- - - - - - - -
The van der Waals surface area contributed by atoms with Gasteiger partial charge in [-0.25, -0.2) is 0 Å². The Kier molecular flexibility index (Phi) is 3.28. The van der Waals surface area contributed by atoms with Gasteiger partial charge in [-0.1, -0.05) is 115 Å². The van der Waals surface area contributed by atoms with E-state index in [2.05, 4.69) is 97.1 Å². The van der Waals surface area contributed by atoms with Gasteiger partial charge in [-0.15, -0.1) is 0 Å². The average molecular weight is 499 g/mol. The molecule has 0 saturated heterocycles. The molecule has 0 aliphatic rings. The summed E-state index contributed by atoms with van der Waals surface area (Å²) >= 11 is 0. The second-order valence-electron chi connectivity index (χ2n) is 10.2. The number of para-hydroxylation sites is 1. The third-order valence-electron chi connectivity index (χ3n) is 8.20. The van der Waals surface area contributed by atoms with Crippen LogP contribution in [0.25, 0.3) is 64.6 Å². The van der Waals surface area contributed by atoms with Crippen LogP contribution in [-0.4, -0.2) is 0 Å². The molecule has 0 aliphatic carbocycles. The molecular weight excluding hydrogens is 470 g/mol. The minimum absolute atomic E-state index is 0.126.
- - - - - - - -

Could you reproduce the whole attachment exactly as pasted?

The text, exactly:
The van der Waals surface area contributed by atoms with Gasteiger partial charge in [-0.25, -0.2) is 0 Å². The Kier molecular flexibility index (Phi) is 3.28. The van der Waals surface area contributed by atoms with Gasteiger partial charge in [-0.1, -0.05) is 115 Å². The van der Waals surface area contributed by atoms with E-state index in [2.05, 4.69) is 97.1 Å². The van der Waals surface area contributed by atoms with Gasteiger partial charge in [-0.15, -0.1) is 0 Å². The average molecular weight is 499 g/mol. The molecule has 0 saturated heterocycles. The molecule has 0 aliphatic rings. The summed E-state index contributed by atoms with van der Waals surface area (Å²) >= 11 is 0. The second-order valence-electron chi connectivity index (χ2n) is 10.2. The number of para-hydroxylation sites is 1. The third-order valence-electron chi connectivity index (χ3n) is 8.20. The van der Waals surface area contributed by atoms with Crippen LogP contribution in [0.25, 0.3) is 64.6 Å². The van der Waals surface area contributed by atoms with Crippen LogP contribution in [-0.4, -0.2) is 0 Å². The molecule has 0 aliphatic carbocycles. The molecular weight excluding hydrogens is 470 g/mol. The minimum absolute atomic E-state index is 0.126.